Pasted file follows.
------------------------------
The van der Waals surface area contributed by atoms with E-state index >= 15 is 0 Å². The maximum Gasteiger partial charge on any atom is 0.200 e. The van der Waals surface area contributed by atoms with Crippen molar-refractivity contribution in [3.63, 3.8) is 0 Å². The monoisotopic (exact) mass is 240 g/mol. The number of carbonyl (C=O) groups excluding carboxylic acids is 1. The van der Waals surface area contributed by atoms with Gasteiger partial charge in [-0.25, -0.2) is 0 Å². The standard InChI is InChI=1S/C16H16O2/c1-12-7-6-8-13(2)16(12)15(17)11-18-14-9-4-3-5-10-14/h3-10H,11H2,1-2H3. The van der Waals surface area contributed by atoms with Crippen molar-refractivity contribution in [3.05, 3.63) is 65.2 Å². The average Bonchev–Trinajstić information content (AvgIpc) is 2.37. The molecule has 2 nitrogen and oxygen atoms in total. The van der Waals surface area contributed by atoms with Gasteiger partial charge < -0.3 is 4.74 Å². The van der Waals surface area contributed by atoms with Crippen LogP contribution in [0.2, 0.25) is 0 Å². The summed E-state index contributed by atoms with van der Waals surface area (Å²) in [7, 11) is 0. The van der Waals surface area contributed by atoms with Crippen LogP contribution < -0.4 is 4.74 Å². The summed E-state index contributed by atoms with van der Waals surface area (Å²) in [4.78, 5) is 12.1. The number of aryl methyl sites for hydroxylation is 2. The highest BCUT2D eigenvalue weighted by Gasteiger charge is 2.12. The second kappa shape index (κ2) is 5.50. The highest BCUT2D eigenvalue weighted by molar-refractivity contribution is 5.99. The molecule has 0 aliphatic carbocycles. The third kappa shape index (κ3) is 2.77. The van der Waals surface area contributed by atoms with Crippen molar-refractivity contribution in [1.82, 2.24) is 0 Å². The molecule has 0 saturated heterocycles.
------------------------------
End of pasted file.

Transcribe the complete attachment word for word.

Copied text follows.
The van der Waals surface area contributed by atoms with E-state index >= 15 is 0 Å². The maximum Gasteiger partial charge on any atom is 0.200 e. The van der Waals surface area contributed by atoms with Crippen molar-refractivity contribution in [3.63, 3.8) is 0 Å². The monoisotopic (exact) mass is 240 g/mol. The number of carbonyl (C=O) groups excluding carboxylic acids is 1. The van der Waals surface area contributed by atoms with Gasteiger partial charge in [-0.25, -0.2) is 0 Å². The standard InChI is InChI=1S/C16H16O2/c1-12-7-6-8-13(2)16(12)15(17)11-18-14-9-4-3-5-10-14/h3-10H,11H2,1-2H3. The van der Waals surface area contributed by atoms with Crippen molar-refractivity contribution in [3.05, 3.63) is 65.2 Å². The average Bonchev–Trinajstić information content (AvgIpc) is 2.37. The molecule has 2 nitrogen and oxygen atoms in total. The van der Waals surface area contributed by atoms with Gasteiger partial charge < -0.3 is 4.74 Å². The van der Waals surface area contributed by atoms with Crippen LogP contribution in [0.2, 0.25) is 0 Å². The summed E-state index contributed by atoms with van der Waals surface area (Å²) in [7, 11) is 0. The van der Waals surface area contributed by atoms with Crippen LogP contribution < -0.4 is 4.74 Å². The summed E-state index contributed by atoms with van der Waals surface area (Å²) in [4.78, 5) is 12.1. The number of aryl methyl sites for hydroxylation is 2. The highest BCUT2D eigenvalue weighted by Gasteiger charge is 2.12. The second kappa shape index (κ2) is 5.50. The highest BCUT2D eigenvalue weighted by molar-refractivity contribution is 5.99. The molecule has 0 aliphatic carbocycles. The third kappa shape index (κ3) is 2.77. The van der Waals surface area contributed by atoms with Crippen molar-refractivity contribution in [1.82, 2.24) is 0 Å². The molecule has 0 saturated heterocycles.